The queues will be long after the eclipse if 2017 is anything to go by, probably longer; 32 million live in the path of totality in the U.S. this time compared to 12 million in 2017. No wonder many eclipse organizers, notably Rochester in New York, recommend that everyone #TakeTuesdayToo.  

10. Rushing away immediately after totality

All that buildup, and then you leave as soon as it's finished? A total solar eclipse is the peak of a three-hour event, during which the moon slowly covers the sun and eclipses it. After totality, it goes into reverse, gradually uncovering the sun. 

Since a partial solar eclipse is a relatively rare event in any one place, it surely deserves an hour of your time. As well as being an excellent way to decompress after the intensity of totality, watching the partial phase after totality is a no-brainer. After all, the alternative is probably to sit in traffic.  

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Jamie Carter
Contributing Writer

Jamie is an experienced science, technology and travel journalist and stargazer who writes about exploring the night sky, solar and lunar eclipses, moon-gazing, astro-travel, astronomy and space exploration. He is the editor of WhenIsTheNextEclipse.com and author of A Stargazing Program For Beginners, and is a senior contributor at Forbes. His special skill is turning tech-babble into plain English.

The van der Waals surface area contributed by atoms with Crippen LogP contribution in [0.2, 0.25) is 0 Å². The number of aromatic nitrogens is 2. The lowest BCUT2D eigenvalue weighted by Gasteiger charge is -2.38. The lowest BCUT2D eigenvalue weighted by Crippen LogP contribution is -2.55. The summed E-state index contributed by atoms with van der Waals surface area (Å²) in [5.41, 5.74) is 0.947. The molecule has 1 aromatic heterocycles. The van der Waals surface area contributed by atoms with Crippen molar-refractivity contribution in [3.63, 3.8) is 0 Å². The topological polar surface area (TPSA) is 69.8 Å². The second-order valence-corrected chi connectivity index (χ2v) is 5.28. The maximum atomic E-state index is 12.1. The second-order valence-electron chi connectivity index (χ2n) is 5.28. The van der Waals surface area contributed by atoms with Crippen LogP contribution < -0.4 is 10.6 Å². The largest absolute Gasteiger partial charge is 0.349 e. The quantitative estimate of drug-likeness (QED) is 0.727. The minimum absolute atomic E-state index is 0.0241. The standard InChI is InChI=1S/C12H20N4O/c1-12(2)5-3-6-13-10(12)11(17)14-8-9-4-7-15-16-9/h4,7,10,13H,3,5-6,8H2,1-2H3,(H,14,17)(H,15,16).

• chris anderson
    Living in the path of totality (Medina. TX), we are preparing for a ton of human refuge from Austin and San Antonio. Reminder that rural roads are narrow and a one hour trek to San Antonio will take 3.
  • TotalEclipseOfTheMind
    Agree with everything EXCEPT #8. I researched the astrophotography resources I could find on the WWW and used both a Sony DSC-HX80 (https://electronics.sony.com/imaging/compact-cameras/all-vlog-compact-cameras/p/dschx80-b) and an iPhone and got great shots from the most recent US sited eclipse (Eastern Oregon). The rest of the party was laying back in their folding lounge chairs, but I came away with shots that equaled and in some cases rivaled the images I saw in the media. Everyone in my group got what they wanted.
  • Kevin_Hardy
    Seems like "forgetting to bring special solar viewing glasses" might have made the list.